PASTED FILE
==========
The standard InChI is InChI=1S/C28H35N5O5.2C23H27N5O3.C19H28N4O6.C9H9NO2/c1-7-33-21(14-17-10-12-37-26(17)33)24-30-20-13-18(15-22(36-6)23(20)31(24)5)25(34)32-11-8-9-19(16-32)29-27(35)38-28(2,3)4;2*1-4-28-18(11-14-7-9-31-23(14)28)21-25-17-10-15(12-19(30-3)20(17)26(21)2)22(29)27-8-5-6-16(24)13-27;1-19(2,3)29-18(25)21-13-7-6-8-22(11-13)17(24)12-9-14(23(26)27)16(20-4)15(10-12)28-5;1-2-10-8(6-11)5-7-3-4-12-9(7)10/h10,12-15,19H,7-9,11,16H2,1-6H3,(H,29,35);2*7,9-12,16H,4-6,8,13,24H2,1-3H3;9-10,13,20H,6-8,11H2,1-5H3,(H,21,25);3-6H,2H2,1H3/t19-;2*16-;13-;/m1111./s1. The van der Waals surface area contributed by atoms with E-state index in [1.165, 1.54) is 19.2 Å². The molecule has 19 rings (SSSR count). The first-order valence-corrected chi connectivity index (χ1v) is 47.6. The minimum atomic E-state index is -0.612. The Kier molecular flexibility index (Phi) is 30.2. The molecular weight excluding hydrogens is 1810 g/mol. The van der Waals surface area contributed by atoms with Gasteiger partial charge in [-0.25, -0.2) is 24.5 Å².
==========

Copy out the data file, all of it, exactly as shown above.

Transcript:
The standard InChI is InChI=1S/C28H35N5O5.2C23H27N5O3.C19H28N4O6.C9H9NO2/c1-7-33-21(14-17-10-12-37-26(17)33)24-30-20-13-18(15-22(36-6)23(20)31(24)5)25(34)32-11-8-9-19(16-32)29-27(35)38-28(2,3)4;2*1-4-28-18(11-14-7-9-31-23(14)28)21-25-17-10-15(12-19(30-3)20(17)26(21)2)22(29)27-8-5-6-16(24)13-27;1-19(2,3)29-18(25)21-13-7-6-8-22(11-13)17(24)12-9-14(23(26)27)16(20-4)15(10-12)28-5;1-2-10-8(6-11)5-7-3-4-12-9(7)10/h10,12-15,19H,7-9,11,16H2,1-6H3,(H,29,35);2*7,9-12,16H,4-6,8,13,24H2,1-3H3;9-10,13,20H,6-8,11H2,1-5H3,(H,21,25);3-6H,2H2,1H3/t19-;2*16-;13-;/m1111./s1. The van der Waals surface area contributed by atoms with E-state index in [1.165, 1.54) is 19.2 Å². The molecule has 19 rings (SSSR count). The first-order valence-corrected chi connectivity index (χ1v) is 47.6. The minimum atomic E-state index is -0.612. The Kier molecular flexibility index (Phi) is 30.2. The molecular weight excluding hydrogens is 1810 g/mol. The van der Waals surface area contributed by atoms with Gasteiger partial charge in [-0.25, -0.2) is 24.5 Å².